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Reviving an old school shooter into the modern world of gaming is no easy task. Perhaps it’s the attempt at bringing one-dimensional characters into the modern world of a more complex story. Maybe it’s the fact that the expectations and hopes have been set too high (or cynically low) for the game to be given any chance. Or it might just come down to the fact that they either have to stick with outdated mechanics or exchange them for newer conventions that have none of what made the game great in the first place.


FPS reboots have had varying degrees of success, and WOLFENSTEIN is no exception. Whether you consider RETURN TO CASTLE WOLFENSTEIN and WOLFENSTEIN (2009) to be an enjoyable or disappointing installments, it would be hard to find anyone viewing them more favorably than the FPS godfather WOLFENSTEIN 3D or even comparing to the best shooters of their eras.

At first, it seemed like WOLFENSTEIN: THE NEW ORDER was just one in the many slews of revamps done by new companies with big intentions and unimpressive results. It started off as a mediocre WWII shooter, with its semi-tutorial levels and a plot taken from a depressing version of CAPTAIN AMERICA. It was by no means bad, but it felt like another attempt at reviving an old franchise with bleak storytelling and modern (but surprisingly decent) mechanics.


… until the real game begins.

Flash forward to 1960, when All-American William Blazkowicz wakes up from a shrapnel-induced coma into a universe where the Nazis have conquered the world using the atom bomb.

This is where WOLFENSTEIN: THE NEW ORDER departs from the rest of the pack.


It’s not just the alternate history, complete with German minimalism and retro sci-fi technology, that sets it apart. For a game that features Nazis on the Moon and a Jimi Hendrix cameo, there’s a surprising amount of heart. The performances feel candid, and the story stayed with me long after I finished the game. WOLFENSTEIN: THE NEW ORDER proves that it’s not what you write about that’s important, it’s how you write it that makes all the difference. Like almost every other WWII FPS game with a story, you get the stoic jarhead protagonist, ragtag team of merry misfits, nurse love interest, and sadistic Nazi bastards. But rather than being a bunch of cartoon characters, they feel like real human beings.


However, it’s the gameplay that’s the real treat here: a refreshing mix of both old school and new school. MachineGames adds plenty of exploration without it ever becoming hopelessly confusing and a health system that’s a unique mixture of hp and regeneration.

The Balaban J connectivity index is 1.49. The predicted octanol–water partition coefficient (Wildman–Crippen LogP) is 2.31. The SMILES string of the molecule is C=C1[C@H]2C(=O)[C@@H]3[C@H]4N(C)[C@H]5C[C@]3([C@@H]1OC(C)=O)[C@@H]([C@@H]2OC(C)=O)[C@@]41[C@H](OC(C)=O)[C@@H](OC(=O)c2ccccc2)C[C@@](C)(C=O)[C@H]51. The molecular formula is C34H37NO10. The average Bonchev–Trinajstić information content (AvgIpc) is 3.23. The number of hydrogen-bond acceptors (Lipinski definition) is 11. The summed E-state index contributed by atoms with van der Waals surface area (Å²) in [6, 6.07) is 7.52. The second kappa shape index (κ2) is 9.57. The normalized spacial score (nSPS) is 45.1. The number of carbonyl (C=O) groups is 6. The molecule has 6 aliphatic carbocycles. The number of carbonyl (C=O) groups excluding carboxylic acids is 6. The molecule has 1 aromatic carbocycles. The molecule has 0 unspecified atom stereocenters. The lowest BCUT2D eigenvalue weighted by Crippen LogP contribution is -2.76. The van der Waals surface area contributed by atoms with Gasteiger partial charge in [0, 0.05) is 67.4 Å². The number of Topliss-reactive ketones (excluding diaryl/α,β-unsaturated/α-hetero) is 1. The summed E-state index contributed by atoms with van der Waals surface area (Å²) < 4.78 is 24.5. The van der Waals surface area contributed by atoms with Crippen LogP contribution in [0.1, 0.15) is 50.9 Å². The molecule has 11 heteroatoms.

Even though the stealth mechanics aren’t anywhere close to METAL GEAR SOLID or even METRO: LAST LIGHT, I have to say that sneaking around felt natural and easy to do. The game doesn’t punish players for choosing whether to be stealthy or go running and gunning, although there’s a good deal of situations where you have little choice but to get out the big guns and take cover.


The biggest advantage this game has, more than its unique levels, smart AI, or varied weaponry, is the shooting mechanics. I can’t recall another FPS having such a fluid and intuitive shooting mechanic. Aiming down the rails and firing feels like second nature, and each weapon has its own special feel to it.

If there is one major flaw to WOLFENSTEIN: THE NEW ORDER, it’s the weapon switching system. This might sound like a minor nitpick until you find yourself dying several frustrating deaths when attempting to switch to the right weapon in the heat of battle. There are other flaws, such as the obligatory long exposition dialogues that aren’t necessary and the sometimes-odd cover system, but those nitpicks don’t take away from an otherwise terrific game.


Is it as groundbreaking as WOLFENSTEIN 3D? Of course not. But what ground is left to break in a genre that has been done to death over the past twenty years? The important part is that WOLFENSTEIN: THE NEW ORDER is a breath of fresh air with a lot of heart and soul by a new company worth checking out.

RELEASE DATE: May 20th, 2014
PUBLISHER: Bethesda Softworks
DEVELOPER: MachineGames


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